Enrich my life!
January 19, 2012 12:32 PM   Subscribe

what "life adventures" are easier to achieve than people would think? What are the practical steps one must follow to experience "awesome stuff"?

There are some things I have accomplished in my life that people are very impressed by, but that weren't nearly as hard as they think.

I tend to not take initiative on things unless they are familiar to me, and I would like to lose the fear of the unknown by hearing from people who have done cool stuff (in academics, travel, adventure, business, etc.) For example, I am particularly fearful of continuing my education in the US, definitely because I know nothing about how academia works here. I wonder what other things I could try that aren’t as bad as I imagine.

I have found myself explaining unbelieving people how easy these things were...

- Wrote an essay on free trade and traditional agriculture and scored a free trip to Japan.
- Got sent to London for a couple of months by scoring A on the FCE exam, this I achieved thanks to all the English vocabulary I acquired by reading Harry Potter
- Survived 8 months in the Amazon, had a bug lay eggs under my skin, and removed the eggs with a knife and scotch tape. (the bug thing was not intentional or cool, but it’s an awesome story and it wasn’t nearly as painful or traumatizing as people think)
- Lost 30 pounds (this wasn't easy, but it wasn't as hard as I thought it would be)

My purpose with this question is double:
- I would like to demystify the unknown
- I would like to hear ideas of cool things I could do all along , when I thought I had to be wonder woman/have an IQ of 300 to do. Any input, from snowboarding to getting into grad school will be appreciated.
posted by Tarumba to Society & Culture (31 answers total) 153 users marked this as a favorite
Best answer: I thought it'd be difficult to see lava. It wasn't.
posted by MrMoonPie at 12:36 PM on January 19, 2012 [2 favorites]

Best answer: I got to be an "official blogger" at the Democratic National Convention in 2004 because I was in Boston, I applied just when they were looking at their list of applicants and saying "Oh man this is basically all young white men" and I had a blog that had some level of popularity, even if it was nichey. This allowed me to meet a ton of other interesting people like the Daily Show people and Barack Obama and Howard Dean and political bloggers and get some press coverage which led, in turn to the Wikipedia page about me not being deleted because I had achieved "notability" by their definition. All (mostly) because I wrote a letter at the right time. I feel like there are a lot of things in "internet culture" where there is occasionally some real-life crossover, like yesterday's SOPAstrike thing, and suddenly both sides of the whole thing realize "wow there's a whole world in there"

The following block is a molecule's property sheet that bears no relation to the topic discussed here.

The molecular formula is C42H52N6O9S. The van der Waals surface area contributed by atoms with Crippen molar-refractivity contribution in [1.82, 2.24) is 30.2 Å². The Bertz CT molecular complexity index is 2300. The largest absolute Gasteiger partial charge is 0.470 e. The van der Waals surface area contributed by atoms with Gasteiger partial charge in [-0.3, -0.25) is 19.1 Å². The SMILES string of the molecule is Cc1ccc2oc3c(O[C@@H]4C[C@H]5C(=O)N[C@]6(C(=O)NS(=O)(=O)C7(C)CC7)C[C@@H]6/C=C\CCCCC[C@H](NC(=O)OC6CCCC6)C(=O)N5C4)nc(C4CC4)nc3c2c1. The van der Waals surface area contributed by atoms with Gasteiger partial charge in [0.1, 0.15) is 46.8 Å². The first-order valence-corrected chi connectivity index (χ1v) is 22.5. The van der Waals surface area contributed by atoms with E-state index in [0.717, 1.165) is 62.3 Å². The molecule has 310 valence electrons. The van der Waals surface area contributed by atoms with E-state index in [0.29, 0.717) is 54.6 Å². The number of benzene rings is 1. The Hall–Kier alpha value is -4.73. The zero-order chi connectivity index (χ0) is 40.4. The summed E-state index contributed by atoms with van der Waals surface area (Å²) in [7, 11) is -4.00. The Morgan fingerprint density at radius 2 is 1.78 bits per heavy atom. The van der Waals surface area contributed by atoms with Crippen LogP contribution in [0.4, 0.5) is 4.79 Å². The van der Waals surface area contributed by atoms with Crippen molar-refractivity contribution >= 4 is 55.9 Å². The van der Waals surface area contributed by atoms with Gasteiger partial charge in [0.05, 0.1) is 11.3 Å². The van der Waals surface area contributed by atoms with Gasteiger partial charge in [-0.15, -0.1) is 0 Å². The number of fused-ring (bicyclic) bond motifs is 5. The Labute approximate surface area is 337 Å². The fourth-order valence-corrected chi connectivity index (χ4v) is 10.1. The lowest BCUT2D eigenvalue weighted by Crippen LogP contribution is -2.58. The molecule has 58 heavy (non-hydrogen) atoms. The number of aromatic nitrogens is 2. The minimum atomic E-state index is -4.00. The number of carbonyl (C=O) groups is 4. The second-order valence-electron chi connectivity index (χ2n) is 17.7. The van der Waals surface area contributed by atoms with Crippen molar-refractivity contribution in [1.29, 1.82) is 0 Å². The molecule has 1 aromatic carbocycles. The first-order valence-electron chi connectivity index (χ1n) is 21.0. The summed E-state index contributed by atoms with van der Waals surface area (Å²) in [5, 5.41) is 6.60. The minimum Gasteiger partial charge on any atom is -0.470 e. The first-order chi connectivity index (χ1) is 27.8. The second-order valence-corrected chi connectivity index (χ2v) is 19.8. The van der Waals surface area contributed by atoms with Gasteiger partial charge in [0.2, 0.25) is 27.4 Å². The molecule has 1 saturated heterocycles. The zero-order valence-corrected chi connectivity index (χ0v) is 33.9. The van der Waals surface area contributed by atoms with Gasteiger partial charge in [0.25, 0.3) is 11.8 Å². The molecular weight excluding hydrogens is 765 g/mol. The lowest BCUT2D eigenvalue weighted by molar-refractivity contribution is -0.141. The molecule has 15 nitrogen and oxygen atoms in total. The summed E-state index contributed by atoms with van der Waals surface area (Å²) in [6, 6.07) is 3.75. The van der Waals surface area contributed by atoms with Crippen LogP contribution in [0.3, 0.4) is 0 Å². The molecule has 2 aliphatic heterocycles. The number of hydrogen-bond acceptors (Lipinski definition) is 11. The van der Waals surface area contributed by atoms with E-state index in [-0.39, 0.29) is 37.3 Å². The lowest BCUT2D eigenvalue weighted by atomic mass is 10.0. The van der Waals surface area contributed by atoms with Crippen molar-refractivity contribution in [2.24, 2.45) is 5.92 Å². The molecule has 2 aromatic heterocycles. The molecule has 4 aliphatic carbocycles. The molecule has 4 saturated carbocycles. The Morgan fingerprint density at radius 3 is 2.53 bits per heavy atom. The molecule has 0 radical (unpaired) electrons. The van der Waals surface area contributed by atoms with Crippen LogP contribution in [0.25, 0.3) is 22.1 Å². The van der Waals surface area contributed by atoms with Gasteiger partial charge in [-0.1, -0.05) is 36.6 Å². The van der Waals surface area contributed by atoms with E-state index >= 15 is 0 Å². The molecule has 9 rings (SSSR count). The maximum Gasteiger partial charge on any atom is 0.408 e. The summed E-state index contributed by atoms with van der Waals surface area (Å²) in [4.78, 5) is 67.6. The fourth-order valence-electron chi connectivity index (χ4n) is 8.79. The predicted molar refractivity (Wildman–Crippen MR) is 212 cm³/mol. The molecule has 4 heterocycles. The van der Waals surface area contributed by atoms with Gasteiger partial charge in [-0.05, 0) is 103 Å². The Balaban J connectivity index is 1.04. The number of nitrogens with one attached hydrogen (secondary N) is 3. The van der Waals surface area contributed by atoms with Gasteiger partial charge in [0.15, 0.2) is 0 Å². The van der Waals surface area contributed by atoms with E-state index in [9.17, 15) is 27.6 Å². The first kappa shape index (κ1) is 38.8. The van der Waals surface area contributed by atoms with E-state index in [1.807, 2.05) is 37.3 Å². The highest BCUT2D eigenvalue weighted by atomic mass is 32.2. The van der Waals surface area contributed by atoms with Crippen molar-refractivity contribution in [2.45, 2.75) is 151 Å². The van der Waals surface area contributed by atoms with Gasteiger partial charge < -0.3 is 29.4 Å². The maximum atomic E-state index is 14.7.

posted by jessamyn at 12:52 PM on January 19, 2012 [3 favorites]

Best answer: Teaching English in a foreign country. I called on a Monday, got interviewed on a Wednesday, got my placement the following week and was off and away about 3 weeks later.

From a buddy, he concepted a card game, spent about 4 sleepless, drunk days writing the cards, playtested for a week or so, got Kickstarter funding and a month later had a best seller on his hands. Still cant keep it in stock.

The key is, I think, just deciding you want to do something. Take the first step and take it seriously and the rest just kind of. Happens.
posted by GilloD at 12:54 PM on January 19, 2012 [9 favorites]

Best answer: I went on a six month exchange program to France by just filling out the paperwork before the deadlines, which qualified me for a scholarship and a subsidized loan that meant I was not even out of pocket. I had always planned to do this but it seemed like so much effort that I never got around to it. I suddenly realized that it was this semester or never - decided that the least I could do was actually apply, and it all happened like magic.
posted by jacalata at 1:00 PM on January 19, 2012 [1 favorite]

Best answer: Being in a full on fight, and preferably winning. Get into and MMA, kickboxing, or boxing class where people actually hit and fight each other for practice (no cardio kickboxing). MMA especially has a lot of female practitioners. Then when you feel ready, find an amateur fight and sign up. For the rest of your life you'll be able to say that you went toe to toe with someone who was trying to knock you out, and you stuck with it. You might even get to say you won. But just telling people that you have been in a fight where punches were being thrown full force is usually enough to get peoples attention.
posted by Tehhund at 1:09 PM on January 19, 2012 [4 favorites]

Best answer: I recently got into motorcycling just by taking a free MSF course offered by my state. The first day, I got on a bike and thought "there's no f'ing way I'm going to ever figure out all this!" but by day 2 I was zipping around the parking lot. Now I've got a bike of my own and can't wait to ride (curse you winter!).